How Does File Compression Work?

We’ve all heard of file compression. Anyone who regularly downloads files from the web is familiar with formats like ZIP and RAR, and anyone who edits media files knows that compression is necessary to share images, music and videos on the web without using up all of your bandwidth. File compression is at the core of how the web works, you might argue, because it allows us to share files that would otherwise take too long to transfer. But how does it work?

It’s nothing magical, but it is the result of a lot of hard work by many very smart people. Let’s explore how file compression works by looking over the two main types of compression – lossless and lossy.

Just a warning – I’m going to oversimplify things here in an attempt to make this readable by non-math majors. Check out the linked-to Wikipedia articles for more depth, and Wikipedia’s sources for even more.

Lossless Compression

Lossless compression basically works by removing redundancy. What does that mean? Let’s simplify things. This stack of bricks will represent our data:

As you can see we’ve got two red bricks, five yellow and three blue. The simplest way to represent this is as you see above: the bricks themselves. But it’s not the only way I can represent this. I could also do this:

In the above image you can see the exact same information – two red, five yellow and three blue – but it takes up significantly less space. I’ve represented redundant bricks using numbers, meaning I need only three bricks to represent ten.

This gives you a rough idea how lossless compression is possible. Information that’s redundant is replaced with instructions telling the computer how much identical data repeats. Another simplified example:

`fffffffuuuuuuuuuuuu`

Can be “compressed” to:

`f7u12`

This is only one method of lossless compression, of course, but it points to how this is possible. Other math tricks are used, but the main thing to remember about lossless compression is that while space is temporarily saved, it is possible to reconstruct the original file entirely from the compressed one. If you see three bricks with numbers you know exactly how to make the stack. No information is lost, just as the name lossless implies.

Programs like WinZip are based on lossless compression. They remove this redundant information when you compress (or “zip”) the file and restore it when you uncompress (or “unzip”). Nothing is lost.

In the image world, PNG files also use lossless compression. This is why they offer a smaller file size for images with lots of uniform space: that redundant information is represented using instructions.

Of course, this is all an oversimplification, but it gets the basic point across. Read more about lossless compression on Wikipedia, if you’re interested.

Lossy Compression

Of course, there’s only so much you can accomplish using only lossless methods. Happily they’re not the only option: you can also simply remove information. This is called lossy compression, and it’s not as crazy as it sounds; in fact, you probably have many files on your computer made using lossy compression.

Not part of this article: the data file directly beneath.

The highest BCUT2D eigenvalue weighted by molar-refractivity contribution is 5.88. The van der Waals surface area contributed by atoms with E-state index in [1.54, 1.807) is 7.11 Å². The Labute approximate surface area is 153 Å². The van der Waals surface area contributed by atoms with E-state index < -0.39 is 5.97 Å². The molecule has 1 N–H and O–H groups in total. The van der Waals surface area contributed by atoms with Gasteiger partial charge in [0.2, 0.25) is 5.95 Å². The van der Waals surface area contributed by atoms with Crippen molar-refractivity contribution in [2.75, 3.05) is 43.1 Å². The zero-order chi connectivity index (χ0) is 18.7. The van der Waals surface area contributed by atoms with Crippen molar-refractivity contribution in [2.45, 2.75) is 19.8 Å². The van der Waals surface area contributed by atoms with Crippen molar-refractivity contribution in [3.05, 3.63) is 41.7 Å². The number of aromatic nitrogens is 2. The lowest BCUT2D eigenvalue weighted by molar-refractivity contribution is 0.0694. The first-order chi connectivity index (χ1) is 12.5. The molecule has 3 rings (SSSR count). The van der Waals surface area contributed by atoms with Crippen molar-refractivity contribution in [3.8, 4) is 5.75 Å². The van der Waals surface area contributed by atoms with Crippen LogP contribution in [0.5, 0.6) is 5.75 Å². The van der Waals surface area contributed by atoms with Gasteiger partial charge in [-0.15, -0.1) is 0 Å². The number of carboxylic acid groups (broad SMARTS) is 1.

An MP3, for example. If you’re like most people your computer stores thousands of them for you, but did you know they don’t contain all of the audio information the original recording did? Some sounds, which humans cannot or can barely hear, are removed as part of the compression. The more you compress a file the more information is removed, which is why an overly compressed file will start to sound muddy.

Lossy compression tends to mostly be used for media files – pictures, sound and video. Using lossy compression for a text file would be problematic, as the resulting information would be garbled. It’s not always necessary for media files to include all the information, however.

Another example of lossy compression is the JPEG image. Generally speaking images seen on the web do not need to be as high-quality as images intended for printing. As such, you can remove a lot of redundant information in a web image, even if doing so would look awful printed.

Of course, repeatedly compressing a file using lossless methods decreases the quality – every time you do it more data is lost. Below is a photo I’ve compressed three times to demonstrate this:

You can see from left to right how the quality decreases. It may not matter, depending on what the image will be used for, and that’s why lossy compression exists.

It’s important to remember that files compressed using lossy methods actually lose data, meaning you cannot recreate the original file from one compressed using lossy methods. It’s obvious when you think about it, but many printing projects have been ruined for lack of understanding this key point.

I’ve really only scratched the surface here, so please: read more about lossy compression on Wikipedia. It’s kind of fascinating.

Conclusion

Compression helped make the web what it is. In the days of dialup compressed images brought photos to our browser, at least not at an acceptable speed. Compressed video makes sites like YouTube possible, and anyone who uses file sharing networks is familiar with ZIP and RAR files.

Do you have anything to add? I’m sure I’ve missed some key points so educate me (and the other readers) in the comments below.